Place, publisher, year, edition, pages
Sage Publications, 2015
Keyword
Cluster initiatives; qualitative success factors; regional development
National Category
Basic Medicine
Identifiers
urn:nbn:se:liu:diva-114408 (URN)10.5367/ihe.2015.0237 (DOI)
Available from: 2015-02-20 Created: 2015-02-20 Last updated: 2017-12-04Bibliographically approved
5. Cluster Initiatives within the European Context: Stimulating Policies for Regional Development Dreams
Open this publication in new window or tab >>Cluster Initiatives within the European Context: Stimulating Policies for Regional Development Dreams
2015 (English)In: New Technology-Based Firms in the New Millennium / [ed] Aard Groen, Gary Cook and Peter Van Der Sijde, Emerald Group Publishing Limited, 2015, 147-170 p.Chapter in book (Other academic)
Abstract [en]

This chapter aims to enrich knowledge about cluster initiatives acting as intermediaries primarily between members in a cluster or in regional context. This is a practically oriented manuscript written to contribute to refinement of existing policies by proposing recommendations based on recent empirical studies regarding funding, actors’ and activities’ content, as well as cluster initiatives’ assessment. It is proposed that public support should be balanced, targeting new as well as established, well-functioning cluster initiatives. Furthermore, regional authorities should encourage multifaceted collaboration (e.g., Triple Helix), stimulate variation in activities to maximize the benefit of cluster initiatives as well as define and communicate success factors that make it possible to evaluate cluster initiatives from a holistic perspective. These recommendations are primary aimed for regional authorities and reflect a bottom-up perspective where both logic of initiatives’ actions and their development are captured. Yet, even national authorities can make use of the recommendations in this chapter to improve governance of cluster initiatives and to determine further directions of regional policies.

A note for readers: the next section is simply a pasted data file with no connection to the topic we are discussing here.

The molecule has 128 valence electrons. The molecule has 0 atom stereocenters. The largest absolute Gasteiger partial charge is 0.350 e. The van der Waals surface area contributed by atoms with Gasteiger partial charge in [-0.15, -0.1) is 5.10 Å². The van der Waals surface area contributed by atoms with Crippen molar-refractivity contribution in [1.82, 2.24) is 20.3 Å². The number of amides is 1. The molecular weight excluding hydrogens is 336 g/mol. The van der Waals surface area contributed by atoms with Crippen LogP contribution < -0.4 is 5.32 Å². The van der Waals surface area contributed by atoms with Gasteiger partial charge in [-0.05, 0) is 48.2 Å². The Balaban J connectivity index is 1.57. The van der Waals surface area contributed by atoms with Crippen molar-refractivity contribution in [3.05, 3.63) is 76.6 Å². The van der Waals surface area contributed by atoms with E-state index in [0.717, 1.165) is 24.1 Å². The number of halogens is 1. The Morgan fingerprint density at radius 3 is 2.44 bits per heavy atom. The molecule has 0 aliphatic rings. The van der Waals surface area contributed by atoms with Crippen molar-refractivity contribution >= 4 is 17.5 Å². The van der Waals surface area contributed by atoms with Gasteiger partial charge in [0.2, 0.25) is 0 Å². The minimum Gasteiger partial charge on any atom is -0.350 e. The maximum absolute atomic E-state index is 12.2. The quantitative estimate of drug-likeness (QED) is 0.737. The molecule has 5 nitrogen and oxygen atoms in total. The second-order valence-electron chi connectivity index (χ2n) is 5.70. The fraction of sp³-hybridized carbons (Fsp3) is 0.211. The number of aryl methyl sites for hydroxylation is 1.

Place, publisher, year, edition, pages
Emerald Group Publishing Limited, 2015
Series
New Technology-Based Firms in the New Millennium, ISSN 1876-0228 ; 11
National Category
Economics and Business Environmental Sciences
Identifiers
urn:nbn:se:liu:diva-121714 (URN)10.1108/S1876-022820150000011015 (DOI)978-1-78560-033-3 (ISBN)978-1-78560-032-6 (ISBN)
Available from: 2015-10-02 Created: 2015-10-02 Last updated: 2015-10-07Bibliographically approved